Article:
150 critical minutes for best quality peas

Peas being planted at Lundy's Farm, Holbeach St Marks, for the cooperative. Photo: SG310513-222NG

Peas being planted at Lundy's Farm, Holbeach St Marks, for the cooperative. Photo: SG310513-222NG

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If there is a contest for the shortest time from field to freezer, then south Lincolnshire’s pea growers win the award.

The 30 members of Holbeach Marsh Cooperative Ltd, many of whom farm in that area, can boast that their harvest is frozen within two-and-a-half hours of leaving the field.

In other words, from the time the pea harvester strips the pea pods from the vine in the field until the time the peas come off the freezing belt in the factory should be no more than 150 minutes.

Richard Fitzpatrick, general manager of the farming cooperative, says this year a total of about 3,500 acres will be planted with pea vines, probably producing in the region of 8,000 tonnes of peas at harvest.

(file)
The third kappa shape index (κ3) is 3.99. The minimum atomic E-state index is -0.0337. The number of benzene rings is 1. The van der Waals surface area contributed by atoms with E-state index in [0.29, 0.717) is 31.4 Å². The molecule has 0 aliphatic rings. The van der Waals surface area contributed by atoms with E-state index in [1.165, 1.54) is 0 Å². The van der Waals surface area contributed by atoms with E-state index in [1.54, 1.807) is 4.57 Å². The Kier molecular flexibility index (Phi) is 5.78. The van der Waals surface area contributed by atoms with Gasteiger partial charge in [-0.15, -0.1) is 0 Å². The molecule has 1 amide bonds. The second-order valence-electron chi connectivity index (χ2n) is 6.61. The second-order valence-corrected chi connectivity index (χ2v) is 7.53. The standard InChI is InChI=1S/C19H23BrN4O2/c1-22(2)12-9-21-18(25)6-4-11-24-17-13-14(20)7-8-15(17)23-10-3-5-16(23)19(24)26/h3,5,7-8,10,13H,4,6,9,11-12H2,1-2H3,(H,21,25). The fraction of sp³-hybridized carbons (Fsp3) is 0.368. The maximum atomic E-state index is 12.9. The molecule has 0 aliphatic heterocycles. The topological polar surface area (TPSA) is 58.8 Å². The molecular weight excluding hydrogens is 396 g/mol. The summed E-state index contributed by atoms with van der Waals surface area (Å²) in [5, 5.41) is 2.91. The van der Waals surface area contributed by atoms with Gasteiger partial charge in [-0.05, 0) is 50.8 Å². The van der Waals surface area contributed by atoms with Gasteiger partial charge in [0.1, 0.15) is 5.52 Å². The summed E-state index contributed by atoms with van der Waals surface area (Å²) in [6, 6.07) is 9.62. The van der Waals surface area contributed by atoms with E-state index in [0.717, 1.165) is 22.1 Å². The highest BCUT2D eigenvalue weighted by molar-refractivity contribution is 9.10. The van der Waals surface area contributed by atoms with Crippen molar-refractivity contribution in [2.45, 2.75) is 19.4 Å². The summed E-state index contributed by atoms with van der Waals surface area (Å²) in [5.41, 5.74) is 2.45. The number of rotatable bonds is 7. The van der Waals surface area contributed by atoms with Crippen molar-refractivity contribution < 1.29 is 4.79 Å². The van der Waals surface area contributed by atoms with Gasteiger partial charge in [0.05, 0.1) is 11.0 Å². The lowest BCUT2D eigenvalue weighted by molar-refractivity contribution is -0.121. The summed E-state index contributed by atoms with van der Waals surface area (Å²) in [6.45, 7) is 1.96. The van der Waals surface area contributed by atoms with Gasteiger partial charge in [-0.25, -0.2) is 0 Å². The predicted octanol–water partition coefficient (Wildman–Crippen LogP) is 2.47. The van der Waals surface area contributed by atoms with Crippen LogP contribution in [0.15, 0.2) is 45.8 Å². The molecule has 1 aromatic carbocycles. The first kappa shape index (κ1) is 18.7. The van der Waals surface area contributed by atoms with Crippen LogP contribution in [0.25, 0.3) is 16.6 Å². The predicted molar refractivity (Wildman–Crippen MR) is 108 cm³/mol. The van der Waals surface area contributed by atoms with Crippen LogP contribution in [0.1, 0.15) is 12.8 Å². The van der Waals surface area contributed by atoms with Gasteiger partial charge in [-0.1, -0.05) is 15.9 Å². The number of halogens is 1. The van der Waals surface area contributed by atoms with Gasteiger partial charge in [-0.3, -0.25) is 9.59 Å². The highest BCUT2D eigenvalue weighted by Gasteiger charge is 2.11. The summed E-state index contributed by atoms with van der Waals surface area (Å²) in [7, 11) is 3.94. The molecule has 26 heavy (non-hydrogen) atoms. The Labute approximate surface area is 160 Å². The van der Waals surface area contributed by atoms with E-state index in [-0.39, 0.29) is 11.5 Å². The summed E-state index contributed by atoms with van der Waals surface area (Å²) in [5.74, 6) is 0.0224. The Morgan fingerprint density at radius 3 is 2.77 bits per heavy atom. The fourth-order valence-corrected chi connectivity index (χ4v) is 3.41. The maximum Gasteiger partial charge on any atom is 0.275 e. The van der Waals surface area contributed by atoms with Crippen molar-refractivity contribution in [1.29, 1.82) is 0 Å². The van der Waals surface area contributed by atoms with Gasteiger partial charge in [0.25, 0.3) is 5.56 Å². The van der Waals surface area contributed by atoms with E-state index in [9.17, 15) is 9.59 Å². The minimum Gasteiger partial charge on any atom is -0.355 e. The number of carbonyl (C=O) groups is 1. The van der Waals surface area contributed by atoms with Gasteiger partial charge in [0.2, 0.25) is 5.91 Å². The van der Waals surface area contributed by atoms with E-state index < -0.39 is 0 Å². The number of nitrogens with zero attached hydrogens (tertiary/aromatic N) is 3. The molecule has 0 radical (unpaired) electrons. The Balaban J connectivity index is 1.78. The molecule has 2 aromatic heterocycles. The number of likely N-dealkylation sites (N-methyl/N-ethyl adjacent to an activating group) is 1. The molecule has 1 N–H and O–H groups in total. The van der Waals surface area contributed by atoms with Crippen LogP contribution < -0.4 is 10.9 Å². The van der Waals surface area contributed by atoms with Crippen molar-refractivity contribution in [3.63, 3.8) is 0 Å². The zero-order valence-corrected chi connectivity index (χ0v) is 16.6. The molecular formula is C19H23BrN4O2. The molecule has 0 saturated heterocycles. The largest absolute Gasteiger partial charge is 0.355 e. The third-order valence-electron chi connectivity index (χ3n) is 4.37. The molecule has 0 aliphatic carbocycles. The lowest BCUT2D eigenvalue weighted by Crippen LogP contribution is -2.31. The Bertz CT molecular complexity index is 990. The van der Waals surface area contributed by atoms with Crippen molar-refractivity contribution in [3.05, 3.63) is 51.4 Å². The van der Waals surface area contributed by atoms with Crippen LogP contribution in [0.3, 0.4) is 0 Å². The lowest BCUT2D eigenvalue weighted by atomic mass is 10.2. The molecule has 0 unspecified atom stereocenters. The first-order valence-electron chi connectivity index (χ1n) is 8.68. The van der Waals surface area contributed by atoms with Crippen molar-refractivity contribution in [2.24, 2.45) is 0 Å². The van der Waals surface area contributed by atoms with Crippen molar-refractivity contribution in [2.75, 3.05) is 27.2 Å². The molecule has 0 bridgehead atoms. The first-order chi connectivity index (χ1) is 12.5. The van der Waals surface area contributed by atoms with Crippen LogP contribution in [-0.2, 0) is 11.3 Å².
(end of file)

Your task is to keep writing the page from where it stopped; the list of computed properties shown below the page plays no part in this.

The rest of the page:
Like many growers, pea planting was delayed by the cold weather and so the average harvest start date of June 20 will be pushed back a couple of weeks.

John explains that the cooperative is a historic organisation, starting in the early 60s as a potato cooperative, with peas introduced in the mid-1990s. The cooperative now deals solely in peas.

John explained: “It’s the only way we can do it because harvesting equipment is so expensive at £300-400,000, and we have three in operation and one as a spare.

“An individual grower wouldn’t justify doing it and the other thing is that processors like to deal with as few suppliers as they can.”